Miao Boying [People's Daily]
Miao dedicated herself to struggles against imperialism through her whole life, and it was a great regret that she finally died of an illness rather than on the battlefield.
Suspending Study to Find an Anti-imperialist Road
Miao grew up in a family of intellectuals in Changsha, capital of central China's Hunan Province. In July 1919, she was admitted to Beijing Women's Normal College (BWNC), now Beijing Normal University, with the highest scores of her peers.
After reaching Beijing, she found that long hair was considered as being "feudal" by girls and women allied to the revolution, so she cut it short.
Later, she became acquainted with He Mengxiong (1898-1931), then a student of Peking University and also a native of Hunan. Since then, she often went there and attended local classes and lectures.
To promote Chinese interests, Miao suspended her studies at the BWNC and took part in the Beijing Work-Study Mutual Aid Team which was jointly initiated by Li Dazhao (1889-1927), one of the country's earliest Marxists and a main founder of the CPC, in search of an ideal model of new society, life and education.
Miao, together with over 10 other female students, opened a laundry but received little work.
In September 1920, faced with various problems, the mutual aid team was dissolved, leaving Miao and other activists confused where the anti-imperialist road was to be found.
Accepting the Marxism Ideas and Becoming a Party Member
In March 1920, under Li's advocacy, a society for studying Marxism was founded by 19 Beijing students including He Mengxiong and Deng Zhongxia (1894-1933), a CPC member and later leader of the modern Chinese workers' movement. Introduced by He, Miao also joined the society.
These progressive students often gathered at a library in Beijing, immersing themselves into the study of classical Marxism-Leninism works and books related to the October Revolution.
In addition, they also translated and printed some chapters from The Communist Manifesto and Capital. Miao often took progressive books back to the BWNC, passing among her fellow students in secret.
Under Li's guidance, she abandoned her fantasy about saving the nation through the work-study mutualism. She saw that the road of reformism would not work in China and turned to Marxism, becoming a progressive student with initial communist ideas.
In November 1920 when the Communist Youth League (CYL) was established in Beijing, she became the first female CYL member in the city.
Later that month, members supporting anarchism withdrew from the Beijing Communist Group that was set up for only one month.
To enrich the organization's strength, Li decided to absorb five members from local CYL. At the age of 21, Miao became the first woman member of the CPC.
Devoting Herself to Revolution
In 1921, Miao and He, two CPC pioneers got married. Since then, their home became an underground contact station for Party organizations.
CPC members often held meetings and activities at their home. Chen Duxiu (1879-1942), who co-founded the CPC with Li, once stayed at their house when passing by Beijing on his way to Moscow to attend the 4th Congress of the Communist International in 1922.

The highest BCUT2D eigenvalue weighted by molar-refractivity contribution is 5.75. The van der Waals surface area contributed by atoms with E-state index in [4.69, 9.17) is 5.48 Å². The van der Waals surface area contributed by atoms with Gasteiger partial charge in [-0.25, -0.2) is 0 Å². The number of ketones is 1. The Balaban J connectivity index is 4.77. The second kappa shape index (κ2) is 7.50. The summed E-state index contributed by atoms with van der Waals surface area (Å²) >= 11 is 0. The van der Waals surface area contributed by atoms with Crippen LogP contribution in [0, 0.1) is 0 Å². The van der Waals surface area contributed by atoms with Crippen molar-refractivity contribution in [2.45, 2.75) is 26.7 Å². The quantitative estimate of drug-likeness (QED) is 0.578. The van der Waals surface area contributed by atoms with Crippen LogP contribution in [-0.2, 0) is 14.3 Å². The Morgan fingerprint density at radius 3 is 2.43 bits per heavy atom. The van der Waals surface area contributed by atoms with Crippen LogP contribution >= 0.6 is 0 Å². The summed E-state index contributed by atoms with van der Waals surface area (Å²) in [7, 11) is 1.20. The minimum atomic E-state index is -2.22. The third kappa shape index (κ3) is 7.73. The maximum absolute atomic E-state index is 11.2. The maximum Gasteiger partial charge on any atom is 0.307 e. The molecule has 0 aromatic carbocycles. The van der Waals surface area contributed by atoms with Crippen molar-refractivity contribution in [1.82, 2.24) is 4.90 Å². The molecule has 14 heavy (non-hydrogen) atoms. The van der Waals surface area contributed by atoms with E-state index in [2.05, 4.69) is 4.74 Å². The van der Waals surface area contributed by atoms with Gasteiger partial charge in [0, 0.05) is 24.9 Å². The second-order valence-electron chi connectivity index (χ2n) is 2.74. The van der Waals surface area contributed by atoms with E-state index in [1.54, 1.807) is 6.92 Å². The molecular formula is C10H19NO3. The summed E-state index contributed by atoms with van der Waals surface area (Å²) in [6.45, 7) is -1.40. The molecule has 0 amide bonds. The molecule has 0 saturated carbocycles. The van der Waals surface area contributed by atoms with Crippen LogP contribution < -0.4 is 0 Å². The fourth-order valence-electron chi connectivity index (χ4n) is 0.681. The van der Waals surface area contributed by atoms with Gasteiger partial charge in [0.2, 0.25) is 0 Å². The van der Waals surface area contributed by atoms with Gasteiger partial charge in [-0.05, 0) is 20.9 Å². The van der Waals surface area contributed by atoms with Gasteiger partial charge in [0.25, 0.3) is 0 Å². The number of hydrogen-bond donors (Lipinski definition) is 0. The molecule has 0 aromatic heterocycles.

To protect her fellow Party members, Miao sewed their secret paper in the lining of their clothes, helping them reach the Soviets safely.
In February 1923, Beijing-Hankou Railway Workers' Strike was repressed by the Beiyang government, the government of the Republic of China (1912-1928).
Being in charge of the Women's Department of China Labor Portfolio Secretary Ministry, an organization set up by the CPC to lead workers' movements, she edited many publication items such as The Bloodshed of Beijing-Hankou Railway Workers.
Meanwhile, she also went to rescue wounded workers in Changxindian, a township in Beijing, and other locations, taking timely relief materials to their homes.
In May 1924, a traitor informed the Beiyang government against Miao, so she transferred back to her hometown Hunan. There she was hired as president of a local primary school and continued to work secretly for the Party.
Sacrificing Her Life
In the autumn of 1927, He was named a member of CPC Jiangsu Committee in east China. Miao went to the neighboring city Shanghai with his husband and began to serve as director of the women's committee in the city's Hudong District.
Under the pseudo of Miao Muqun, she also taught physics at Huaxia High School as a cover for her Party work.
At that time, CPC members in Shanghai came under severe political repression by the Beiyang government. Whilst carrying out Party work in all her might, she was ready to sacrifice her life for revolution.
She told her fellow underground Party members: "If I didn't come back two nights in a row, you should transfer as quickly as you can to avoid unnecessary death."
During that period, she often left home before dawn and returned late at night.
In October 1929, due to long-term tiredness, she caught a bad cold and was sent to Paulun Hospital in Shanghai.
At her deathbed, the then 30-year-old revolutionary said to her husband: "I should have died for the causes of the Party. It's my regret that I'm unable to do that… You must keep fighting until you achieve the victory."
Three months later, her husband was killed by the Kuomintang at the age of 32.
Miao and her son [sina.com.cn]
(Source: Beijing Daily/Translated and edited by Women of China)
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